Scientists have discovered the potential for biological activity within the atmosphere of Venus. While researchers didn't spot little alien guys flying around the planet in their spaceships, one recent journal study reveals the existence of phosphine in the planet's atmosphere. Not only that, but Rakesh Mogul and other researchers from Cal Poly Pomona suggest "biologically relevant chemicals" exist in the air surrounding Venus.
Here on Earth, phosphine, of course, is a chemical largely produced by living organisms. That, combined with the aforementioned biologically relevant chemicals, has scientists scratching their heads on whether or not life could live on Venus.
"We re‐examined archived data obtained by the Pioneer Venus Large Probe Neutral Mass Spectrometer," Mogul and his team writes in their study abstract, published in the March issue of Advancing Earth and Space Science. "Our results reveal the presence of several minor chemical species in Venus’ clouds including phosphine, hydrogen sulfide, nitrous acid (nitrite), nitric acid (nitrate), hydrogen cyanide, and possibly ammonia."
The team adds, "The presence of these chemicals suggest that Venus’ clouds are not at equilibrium; thereby, illuminating the potential for chemistries yet to be discovered. Further, when considering the potential habitability of Venus’ clouds, our work reveals a potential signature of anaerobic phosphorus metabolism (phosphine), along with key chemical contributors towards anoxygenic photosynthesis (nitrite) and the terrestrial nitrogen cycle (nitrate, nitrite, possibly ammonia, and N2)."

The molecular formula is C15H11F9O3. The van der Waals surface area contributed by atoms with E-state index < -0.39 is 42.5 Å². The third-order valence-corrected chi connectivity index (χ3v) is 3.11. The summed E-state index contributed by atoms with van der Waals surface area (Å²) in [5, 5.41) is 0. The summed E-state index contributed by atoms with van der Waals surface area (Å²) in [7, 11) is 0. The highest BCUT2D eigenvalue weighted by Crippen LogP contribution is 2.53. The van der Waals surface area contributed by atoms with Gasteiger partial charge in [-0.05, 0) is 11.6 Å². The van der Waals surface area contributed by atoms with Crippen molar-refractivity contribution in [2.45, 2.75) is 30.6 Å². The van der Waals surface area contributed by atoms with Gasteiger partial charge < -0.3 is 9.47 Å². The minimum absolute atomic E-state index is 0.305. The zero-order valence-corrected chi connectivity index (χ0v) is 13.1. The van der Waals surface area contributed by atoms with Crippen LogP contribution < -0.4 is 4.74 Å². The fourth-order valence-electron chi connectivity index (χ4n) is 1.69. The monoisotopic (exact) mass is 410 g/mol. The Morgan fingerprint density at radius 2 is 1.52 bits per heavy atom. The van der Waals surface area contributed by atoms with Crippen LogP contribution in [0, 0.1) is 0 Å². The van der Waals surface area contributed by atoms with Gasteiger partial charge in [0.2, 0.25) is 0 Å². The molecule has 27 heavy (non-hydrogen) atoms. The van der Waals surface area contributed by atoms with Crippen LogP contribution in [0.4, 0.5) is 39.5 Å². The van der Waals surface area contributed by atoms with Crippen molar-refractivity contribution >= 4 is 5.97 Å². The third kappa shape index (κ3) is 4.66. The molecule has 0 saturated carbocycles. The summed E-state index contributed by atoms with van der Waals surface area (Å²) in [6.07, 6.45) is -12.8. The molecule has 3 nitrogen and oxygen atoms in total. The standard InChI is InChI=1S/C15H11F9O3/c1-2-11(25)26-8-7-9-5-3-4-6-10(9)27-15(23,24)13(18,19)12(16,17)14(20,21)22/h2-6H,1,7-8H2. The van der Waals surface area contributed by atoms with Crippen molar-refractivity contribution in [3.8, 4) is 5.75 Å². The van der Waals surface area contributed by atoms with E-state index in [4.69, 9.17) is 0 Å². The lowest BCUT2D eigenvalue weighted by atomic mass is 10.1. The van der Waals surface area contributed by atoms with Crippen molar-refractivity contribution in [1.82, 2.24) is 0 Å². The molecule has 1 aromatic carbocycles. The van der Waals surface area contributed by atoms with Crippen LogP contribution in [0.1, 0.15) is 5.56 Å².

What's this all mean, exactly? At the very least, it means Venus' atmosphere simply has some of the same chemicals produced by living things here on Earth. Whether or not those same chemicals can be produced by Venus-bound objects — living or otherwise — have yet to be seen.
Mogul and his team do say, however, the existence of these chemicals could be evidence of redox disequilibria, processes that suggest the existence of life in some shape, way, or form, even if it means microorganisms living in the atmosphere.
"The focus on the minor and trace [chemical] species was minimal," Mogul recently told The Planetary Society. "That’s what we realized after looking at the archival data and the associated publications. We immediately found signals in data that other publications hadn’t discussed or mentioned. That was all we needed for motivation to keep going."
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